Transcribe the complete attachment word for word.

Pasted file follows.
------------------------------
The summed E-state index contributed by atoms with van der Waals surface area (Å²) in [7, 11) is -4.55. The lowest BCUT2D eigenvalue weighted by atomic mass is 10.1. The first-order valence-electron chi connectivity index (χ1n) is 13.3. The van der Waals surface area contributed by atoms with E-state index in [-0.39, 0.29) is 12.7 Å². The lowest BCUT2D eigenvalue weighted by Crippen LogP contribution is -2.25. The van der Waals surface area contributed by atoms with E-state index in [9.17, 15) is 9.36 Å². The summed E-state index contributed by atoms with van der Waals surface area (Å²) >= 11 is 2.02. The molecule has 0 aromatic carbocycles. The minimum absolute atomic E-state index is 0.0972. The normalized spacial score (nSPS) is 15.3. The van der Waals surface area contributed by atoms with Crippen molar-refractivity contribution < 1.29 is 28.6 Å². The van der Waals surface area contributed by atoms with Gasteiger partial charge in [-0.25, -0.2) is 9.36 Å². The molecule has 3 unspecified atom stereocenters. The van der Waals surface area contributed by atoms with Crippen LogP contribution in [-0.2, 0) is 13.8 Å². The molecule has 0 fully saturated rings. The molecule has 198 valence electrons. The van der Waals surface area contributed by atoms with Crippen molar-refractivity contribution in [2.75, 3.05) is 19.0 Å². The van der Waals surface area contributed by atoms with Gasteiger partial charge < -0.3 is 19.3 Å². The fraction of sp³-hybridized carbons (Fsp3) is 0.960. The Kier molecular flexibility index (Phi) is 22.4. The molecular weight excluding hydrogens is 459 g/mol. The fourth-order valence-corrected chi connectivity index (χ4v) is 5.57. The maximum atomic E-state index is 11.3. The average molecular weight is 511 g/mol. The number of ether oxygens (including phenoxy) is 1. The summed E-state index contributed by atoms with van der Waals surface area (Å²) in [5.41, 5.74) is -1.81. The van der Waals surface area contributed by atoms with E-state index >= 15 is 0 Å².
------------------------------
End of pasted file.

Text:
The summed E-state index contributed by atoms with van der Waals surface area (Å²) in [7, 11) is -4.55. The lowest BCUT2D eigenvalue weighted by atomic mass is 10.1. The first-order valence-electron chi connectivity index (χ1n) is 13.3. The van der Waals surface area contributed by atoms with E-state index in [-0.39, 0.29) is 12.7 Å². The lowest BCUT2D eigenvalue weighted by Crippen LogP contribution is -2.25. The van der Waals surface area contributed by atoms with E-state index in [9.17, 15) is 9.36 Å². The summed E-state index contributed by atoms with van der Waals surface area (Å²) >= 11 is 2.02. The molecule has 0 aromatic carbocycles. The minimum absolute atomic E-state index is 0.0972. The normalized spacial score (nSPS) is 15.3. The van der Waals surface area contributed by atoms with Crippen molar-refractivity contribution < 1.29 is 28.6 Å². The van der Waals surface area contributed by atoms with Gasteiger partial charge in [-0.25, -0.2) is 9.36 Å². The molecule has 3 unspecified atom stereocenters. The van der Waals surface area contributed by atoms with Crippen LogP contribution in [-0.2, 0) is 13.8 Å². The molecule has 0 fully saturated rings. The molecule has 198 valence electrons. The van der Waals surface area contributed by atoms with Crippen molar-refractivity contribution in [2.75, 3.05) is 19.0 Å². The van der Waals surface area contributed by atoms with Gasteiger partial charge < -0.3 is 19.3 Å². The fraction of sp³-hybridized carbons (Fsp3) is 0.960. The Kier molecular flexibility index (Phi) is 22.4. The molecular weight excluding hydrogens is 459 g/mol. The fourth-order valence-corrected chi connectivity index (χ4v) is 5.57. The maximum atomic E-state index is 11.3. The average molecular weight is 511 g/mol. The number of ether oxygens (including phenoxy) is 1. The summed E-state index contributed by atoms with van der Waals surface area (Å²) in [5.41, 5.74) is -1.81. The van der Waals surface area contributed by atoms with E-state index >= 15 is 0 Å².